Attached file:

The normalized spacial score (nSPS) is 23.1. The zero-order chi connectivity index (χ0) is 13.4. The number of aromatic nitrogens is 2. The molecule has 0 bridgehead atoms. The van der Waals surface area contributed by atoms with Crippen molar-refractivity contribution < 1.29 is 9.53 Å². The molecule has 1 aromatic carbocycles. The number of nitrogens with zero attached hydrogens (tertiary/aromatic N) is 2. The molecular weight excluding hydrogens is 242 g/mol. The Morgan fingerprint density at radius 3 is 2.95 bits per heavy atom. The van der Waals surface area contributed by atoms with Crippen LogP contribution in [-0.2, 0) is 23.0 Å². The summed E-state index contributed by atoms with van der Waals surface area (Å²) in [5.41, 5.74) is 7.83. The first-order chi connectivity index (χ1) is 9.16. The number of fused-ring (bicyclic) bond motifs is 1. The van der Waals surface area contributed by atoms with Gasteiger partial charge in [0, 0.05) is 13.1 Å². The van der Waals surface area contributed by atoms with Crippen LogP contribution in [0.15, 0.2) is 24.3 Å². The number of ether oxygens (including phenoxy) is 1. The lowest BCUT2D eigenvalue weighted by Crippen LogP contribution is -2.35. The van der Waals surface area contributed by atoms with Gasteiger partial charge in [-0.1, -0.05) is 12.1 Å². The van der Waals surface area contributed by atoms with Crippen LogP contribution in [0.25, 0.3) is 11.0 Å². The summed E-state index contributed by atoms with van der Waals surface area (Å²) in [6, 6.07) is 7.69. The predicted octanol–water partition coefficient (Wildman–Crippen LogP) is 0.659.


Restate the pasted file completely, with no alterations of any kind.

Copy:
The normalized spacial score (nSPS) is 23.1. The zero-order chi connectivity index (χ0) is 13.4. The number of aromatic nitrogens is 2. The molecule has 0 bridgehead atoms. The van der Waals surface area contributed by atoms with Crippen molar-refractivity contribution < 1.29 is 9.53 Å². The molecule has 1 aromatic carbocycles. The number of nitrogens with zero attached hydrogens (tertiary/aromatic N) is 2. The molecular weight excluding hydrogens is 242 g/mol. The Morgan fingerprint density at radius 3 is 2.95 bits per heavy atom. The van der Waals surface area contributed by atoms with Crippen LogP contribution in [-0.2, 0) is 23.0 Å². The summed E-state index contributed by atoms with van der Waals surface area (Å²) in [5.41, 5.74) is 7.83. The first-order chi connectivity index (χ1) is 9.16. The number of fused-ring (bicyclic) bond motifs is 1. The van der Waals surface area contributed by atoms with Gasteiger partial charge in [0, 0.05) is 13.1 Å². The van der Waals surface area contributed by atoms with Crippen LogP contribution in [0.15, 0.2) is 24.3 Å². The number of ether oxygens (including phenoxy) is 1. The lowest BCUT2D eigenvalue weighted by Crippen LogP contribution is -2.35. The van der Waals surface area contributed by atoms with Gasteiger partial charge in [-0.1, -0.05) is 12.1 Å². The van der Waals surface area contributed by atoms with Crippen LogP contribution in [0.25, 0.3) is 11.0 Å². The summed E-state index contributed by atoms with van der Waals surface area (Å²) in [6, 6.07) is 7.69. The predicted octanol–water partition coefficient (Wildman–Crippen LogP) is 0.659.